Today’s News - Thursday, July 3, 2014
EDITOR'S NOTE: With the 4th of July upon us, our summer schedule starts tomorrow - we will not be posting on Fridays and Mondays (gasp!). We'll be back Tuesday, July 8.
• Betsky bemoans the change to a more negative tone that is "ironic and disturbing" when it comes to shared public spaces: "The place of commonality or gathering has turned into the safety of distance and disengagement."
• Evitts Dickinson delves into the realm of public space and buffer zones when it comes to women's reproductive health clinics and "why architects need to do more" (especially with the recent Supreme Court ruling).
• Pritchard visits Hadid's Heydar Aliyev Centre in Baku: "As a piece of architecture devoid of context" it is "captivating - and perhaps the most important building of recent years, but the unstated set of values that this building represents should maybe give cause for concern."
• Waite wades into what's behind the Holl vs. Hopkins standoff re: a Maggie's Centre at St. Bart's Hospital that has become a "planning battle" in "a polarized tug-of-war between the Maggie's Modernists and the heritage protectors."
• Olcayto re: the Serpentine Pavilion: "it's not worth spending too much time wondering what Radic's freakish folly actually is" - other than "another sign that primitivist forms are oh so now" (it's always been "more about the curator than the architect" anyway).
• Ulam is left feeling "oddly glum" by Koolhaas's vision for the Biennale; it seems that for Rem, "architecture has lost the potential to delight" and "has removed practicing architects (besides himself) from the stage."
• Brussat is brutal x 2: Charleston's approval Cleopfil's Clemson University School of Architecture is an "official blessing to poke a stick in its own eye"; and at the Biennale, Rem "gave the architectural establishment a taste of its own medicine. The elites didn't like it."
• Berg takes us out of the gloom and doom (whew!): SurveyLA intends "to keep Los Angeles from forgetting itself" using open-source software that is being adapted for cities around the world.
• Montreal landscape architect Cormier looks ahead at five public space projects that will transform three Ontario cities.
• UNESCO considers whether to name 11 FLW buildings World Heritage Sites (please say yes!).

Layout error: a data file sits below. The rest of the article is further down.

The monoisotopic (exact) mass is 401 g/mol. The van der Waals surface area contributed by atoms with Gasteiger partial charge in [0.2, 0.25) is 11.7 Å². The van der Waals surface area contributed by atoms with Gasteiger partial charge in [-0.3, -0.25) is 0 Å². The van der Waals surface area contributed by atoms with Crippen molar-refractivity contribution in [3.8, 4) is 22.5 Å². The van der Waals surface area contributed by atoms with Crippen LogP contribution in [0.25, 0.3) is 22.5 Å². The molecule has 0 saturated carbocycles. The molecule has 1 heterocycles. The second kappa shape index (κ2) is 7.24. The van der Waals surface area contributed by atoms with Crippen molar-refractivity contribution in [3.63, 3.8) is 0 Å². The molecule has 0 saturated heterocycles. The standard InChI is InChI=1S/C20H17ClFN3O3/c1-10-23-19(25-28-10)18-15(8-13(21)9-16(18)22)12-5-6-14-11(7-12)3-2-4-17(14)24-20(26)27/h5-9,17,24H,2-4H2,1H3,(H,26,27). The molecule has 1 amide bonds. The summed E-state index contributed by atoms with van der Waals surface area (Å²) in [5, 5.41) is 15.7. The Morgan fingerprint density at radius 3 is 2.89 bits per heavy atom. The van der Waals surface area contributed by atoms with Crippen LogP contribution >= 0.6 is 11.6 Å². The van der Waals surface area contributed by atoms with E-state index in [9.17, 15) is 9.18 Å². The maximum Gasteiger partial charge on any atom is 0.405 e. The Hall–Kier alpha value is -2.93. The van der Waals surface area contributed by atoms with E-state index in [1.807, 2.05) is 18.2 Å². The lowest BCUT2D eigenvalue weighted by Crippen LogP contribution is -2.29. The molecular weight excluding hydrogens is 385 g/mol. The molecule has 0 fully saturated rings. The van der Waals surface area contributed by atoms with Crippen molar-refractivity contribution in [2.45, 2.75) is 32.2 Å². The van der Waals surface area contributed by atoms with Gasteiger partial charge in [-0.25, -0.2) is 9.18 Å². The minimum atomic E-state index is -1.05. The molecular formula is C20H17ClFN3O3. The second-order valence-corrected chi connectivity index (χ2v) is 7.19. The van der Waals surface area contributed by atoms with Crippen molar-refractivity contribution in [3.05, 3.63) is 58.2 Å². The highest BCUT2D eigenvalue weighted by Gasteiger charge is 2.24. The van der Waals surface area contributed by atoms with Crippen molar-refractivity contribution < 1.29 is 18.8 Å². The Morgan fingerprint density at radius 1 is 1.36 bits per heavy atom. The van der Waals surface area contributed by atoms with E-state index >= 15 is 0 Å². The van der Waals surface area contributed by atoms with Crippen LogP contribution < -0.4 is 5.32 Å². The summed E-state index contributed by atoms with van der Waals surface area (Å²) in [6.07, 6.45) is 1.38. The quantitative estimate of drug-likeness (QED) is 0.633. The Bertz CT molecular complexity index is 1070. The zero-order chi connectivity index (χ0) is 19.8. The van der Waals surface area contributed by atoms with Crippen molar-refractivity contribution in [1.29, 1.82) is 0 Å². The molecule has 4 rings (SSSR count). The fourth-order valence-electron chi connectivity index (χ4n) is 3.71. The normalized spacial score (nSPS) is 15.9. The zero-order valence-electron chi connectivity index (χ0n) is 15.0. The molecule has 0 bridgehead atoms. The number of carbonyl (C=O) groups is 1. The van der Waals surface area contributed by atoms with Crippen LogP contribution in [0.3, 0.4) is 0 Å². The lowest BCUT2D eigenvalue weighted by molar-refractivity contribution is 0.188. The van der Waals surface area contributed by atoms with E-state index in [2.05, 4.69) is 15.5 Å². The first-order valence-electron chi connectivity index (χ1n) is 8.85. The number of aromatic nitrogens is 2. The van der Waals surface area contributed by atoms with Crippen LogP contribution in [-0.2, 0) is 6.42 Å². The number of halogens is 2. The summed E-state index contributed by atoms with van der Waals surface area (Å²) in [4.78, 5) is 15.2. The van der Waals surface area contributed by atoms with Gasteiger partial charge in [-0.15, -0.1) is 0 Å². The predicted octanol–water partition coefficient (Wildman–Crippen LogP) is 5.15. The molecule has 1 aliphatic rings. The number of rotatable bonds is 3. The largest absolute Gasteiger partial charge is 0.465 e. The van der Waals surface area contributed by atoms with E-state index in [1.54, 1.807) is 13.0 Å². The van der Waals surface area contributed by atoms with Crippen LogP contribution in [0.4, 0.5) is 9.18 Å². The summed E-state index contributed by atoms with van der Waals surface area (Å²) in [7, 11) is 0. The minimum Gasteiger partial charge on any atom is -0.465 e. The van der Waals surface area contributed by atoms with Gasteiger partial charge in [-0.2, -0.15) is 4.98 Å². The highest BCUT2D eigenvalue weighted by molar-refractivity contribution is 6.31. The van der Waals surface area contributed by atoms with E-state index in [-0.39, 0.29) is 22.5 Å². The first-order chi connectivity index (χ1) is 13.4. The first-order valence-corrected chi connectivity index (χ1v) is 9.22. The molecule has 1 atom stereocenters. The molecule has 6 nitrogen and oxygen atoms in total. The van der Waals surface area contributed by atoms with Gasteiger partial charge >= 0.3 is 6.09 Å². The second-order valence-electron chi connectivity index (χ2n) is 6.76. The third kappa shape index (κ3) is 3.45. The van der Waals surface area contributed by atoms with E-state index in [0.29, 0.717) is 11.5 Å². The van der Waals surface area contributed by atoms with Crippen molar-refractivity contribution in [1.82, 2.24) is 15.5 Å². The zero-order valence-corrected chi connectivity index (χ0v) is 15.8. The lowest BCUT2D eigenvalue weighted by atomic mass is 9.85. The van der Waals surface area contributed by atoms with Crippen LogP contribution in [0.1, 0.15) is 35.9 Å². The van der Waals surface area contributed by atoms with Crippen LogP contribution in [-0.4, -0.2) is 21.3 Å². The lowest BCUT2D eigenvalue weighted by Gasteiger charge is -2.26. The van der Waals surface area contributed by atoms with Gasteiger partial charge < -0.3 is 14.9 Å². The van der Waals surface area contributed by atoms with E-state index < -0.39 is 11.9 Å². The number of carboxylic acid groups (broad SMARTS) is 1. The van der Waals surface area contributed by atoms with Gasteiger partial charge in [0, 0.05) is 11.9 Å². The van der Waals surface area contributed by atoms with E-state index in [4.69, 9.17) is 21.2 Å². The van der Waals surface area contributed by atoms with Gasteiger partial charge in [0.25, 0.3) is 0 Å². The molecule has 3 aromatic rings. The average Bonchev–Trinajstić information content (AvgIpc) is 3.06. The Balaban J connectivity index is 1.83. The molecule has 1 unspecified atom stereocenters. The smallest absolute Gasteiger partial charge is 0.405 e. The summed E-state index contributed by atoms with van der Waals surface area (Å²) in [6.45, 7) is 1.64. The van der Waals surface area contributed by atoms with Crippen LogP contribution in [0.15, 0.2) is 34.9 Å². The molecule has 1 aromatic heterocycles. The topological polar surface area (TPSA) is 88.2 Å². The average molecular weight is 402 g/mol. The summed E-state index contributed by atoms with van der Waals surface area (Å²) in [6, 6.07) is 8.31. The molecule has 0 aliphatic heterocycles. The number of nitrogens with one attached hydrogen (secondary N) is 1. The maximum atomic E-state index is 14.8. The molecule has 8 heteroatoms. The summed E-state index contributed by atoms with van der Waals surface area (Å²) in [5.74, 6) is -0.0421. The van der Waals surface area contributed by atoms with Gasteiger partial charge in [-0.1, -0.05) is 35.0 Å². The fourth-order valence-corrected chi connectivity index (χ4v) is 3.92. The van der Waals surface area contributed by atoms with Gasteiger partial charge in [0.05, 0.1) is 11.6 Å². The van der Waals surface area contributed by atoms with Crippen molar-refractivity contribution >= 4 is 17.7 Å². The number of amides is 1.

• Weekend diversions:
• Shaw finds FLW's recreated filling station is a gas at Buffalo's Pierce-Arrow Museum, and looks at a few other architects whose designs were built posthumously: "These recreations raise questions about intent, authorship, and authenticity."
• Heathcote gives thumbs-up to GRAD Gallery's "Work and Play Behind the Iron Curtain" in London: "This delightful exhibition lifts the curtain on Soviet-era consumerism" (we'll take the vac any day!).
• The Chicago Architecture Foundation turns the city into (really) big data, "encompassing everything from tweets to demographics to air quality."
• Bentley cheers Lavin's "Everything Loose Will Land" at the Graham Foundation in Chicago: it "betrays no looseness of concept or execution" and "doesn't feel like a geographic or historical oddity. It's alive, still inspiring experimentation today."
• Bernstein says Albrecht's "Designing Home: Jews and Midcentury Modernism" at the Contemporary Jewish Museum of San Francisco "is worth seeing. But it also makes clear that a larger, more far-reaching show would be worth organizing."
• Q&A with Maya Lin re: "saving the planet through art," and her environmentally-minded site-specific projects for a show at the H&deM-designed Parrish Art Museum.
• The National Building Museum's "BIG Maze" (yes, that's Bjarke's BIG) opens Friday: "Don't worry if you get totally lost. 'We will sweep it at the end of the day.'"
• McGuirk's "Radical Cities" is "a collection of stories that demonstrates great ingenuity in the harshest of circumstances."
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Imagining Public Spaces: How can we design shared public spaces that are integral to our daily lives, safe, and make us come to a sense of shared destiny? From the mundane...to the important - such as giving women a chance to work through their own life issues without being confronted by protesters - space matters. But it only matters in a negative way...What we have lost is the sense that space is something we venture into because it is a stage for society... By Aaron Betsky- Architect Magazine